Cowslip survey launched to take health check of UK’s wildflower meadows

Emily Beament, PA Environment Correspondent
·4-min read

Wildflower enthusiasts are being encouraged to take part in a citizen science survey of cowslips to help monitor the health of threatened meadows.

Nature charity Plantlife is urging the public to continue the legacy of Charles Darwin by taking a close look at the inside of cowslips to judge the genetic diversity of the flowers and the wider health of their meadow habitat.

The yellow spring flower, whose local names include cowslops, fairy cups and bunch of keys, were once as prolific as buttercups, Plantlife said.

But they suffered marked declines between 1930 and 1980, as their ancient meadow and species-rich grassland habitat was converted to intensively managed pasture and silage fields, or ploughed up for crops.

Traditional meadows and grassland now cover just 1% of the UK’s land area, and they are fragmented and neglected, Plantlife warned.

The charity is launching a UK-wide cowslip survey this April, as part of a European study which started in Estonia, looking at the centre of flowers and recording which of two types of cowslip they are.

The two types of cowslip: S morph (left) with stamen or male parts of the flower easy to spot, and L morph (right) with female part or stigma visible (Plantlife/PA)
The two types of cowslip: S morph (left) with stamen or male parts of the flower easy to spot, and L morph (right) with female part or stigma visible (Plantlife/PA)

The “S-morph” or “thrum” has male parts of the flower visible and the “L-morph” or “pin” has only the top of the female part visible.

This difference promotes cross-pollination between unrelated plants, keeping populations healthy and robust, in a phenomenon found in some flowers which was first understood by Darwin, Plantlife said.

In healthy fields of cowslips there should be a 50:50 ratio of the two types, but it can become imbalanced when populations become small and isolated due to loss of habitat, or because of changes to the way the land is managed.

Knowing the ratio of the cowslips in an area will help experts understand more about the quality of those grasslands, Plantlife said.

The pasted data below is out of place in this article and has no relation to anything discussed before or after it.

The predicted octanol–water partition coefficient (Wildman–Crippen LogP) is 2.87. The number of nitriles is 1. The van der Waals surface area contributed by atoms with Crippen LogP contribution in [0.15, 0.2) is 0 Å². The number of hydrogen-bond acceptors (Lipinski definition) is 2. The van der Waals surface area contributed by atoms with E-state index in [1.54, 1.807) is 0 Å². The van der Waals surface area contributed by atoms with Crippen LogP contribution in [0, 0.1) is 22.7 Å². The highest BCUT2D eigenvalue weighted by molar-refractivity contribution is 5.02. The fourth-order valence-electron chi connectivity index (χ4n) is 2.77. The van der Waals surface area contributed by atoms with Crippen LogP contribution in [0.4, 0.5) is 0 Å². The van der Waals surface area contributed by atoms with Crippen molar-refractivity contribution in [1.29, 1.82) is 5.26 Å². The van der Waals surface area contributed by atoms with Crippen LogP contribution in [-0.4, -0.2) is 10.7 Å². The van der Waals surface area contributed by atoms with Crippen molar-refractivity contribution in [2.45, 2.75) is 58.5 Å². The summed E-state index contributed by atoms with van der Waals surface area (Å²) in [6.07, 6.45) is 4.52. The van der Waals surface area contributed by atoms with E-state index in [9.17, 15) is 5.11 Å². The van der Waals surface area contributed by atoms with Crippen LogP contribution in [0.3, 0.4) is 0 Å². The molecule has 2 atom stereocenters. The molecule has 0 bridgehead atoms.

Reports from researchers in Estonia suggest greater instances of the S morph than the L morph in cowslip populations, which could indicate pressures from land use change and declining habitat.

Declining genetic diversity within populations could also make cowslips more vulnerable to climate change as they will be less able to adapt.

Cowslips and early-purple orchids flowering on the upper slopes of the Plantlife Nature Reserve at Deep Dale, Derbyshire (Roger Butterfield/Plantlife/PA)
Cowslips and early-purple orchids flowering on the upper slopes of the Plantlife Nature Reserve at Deep Dale, Derbyshire (Roger Butterfield/Plantlife/PA)

Cowslips, a familiar sight on verges, by footpaths and in meadows, are not themselves currently threatened because they are still widespread, according to Plantlife’s Dr Trevor Dines.

But, as one of the more delicate wildflowers in meadows, which like limited competition from other plants, they are crowded out once fertiliser is added to pastures.

And Dr Dines warned that 75% of remaining wildflower meadows and pastures are less than three acres in size, and “are in tiny fragments – there is no movement between them, they become genetically isolated”.

He said: “A single healthy wildflower meadow can play home to an unparalleled and concentrated diversity – often with over 100 species of wild flowers from cowslips to red clover, and oxeye daisies to spectacular orchids.

“This floral feast in turn supports thousands of species of insects, as well as being vital for carbon capture.

“This exciting new citizen science study will allow us to examine the health of our meadows simply by focusing in on the inside of cowslip flowers,” he said.

People are being encouraged to count 100 different plants spread across the area they are surveying and record which of the two types of flower they are, which should take around 30 minutes to an hour.

Dr Dines added: “If we get enough people taking part, we will be able to take a real health check of the state of meadows.”

And he said: “If there’s a set of results that come in that’s very skewed, that will be a red flag to look at what’s going on there.”

Dr Dines said Plantlife also wants to know about populations of cowslips in gardens and sown on road verges, to build up a full picture of what is happening across the landscape.

To get started in the cowslip survey, people can visit https://www.plantlife.org.uk/uk/discover-wild-plants-nature/cowslip-survey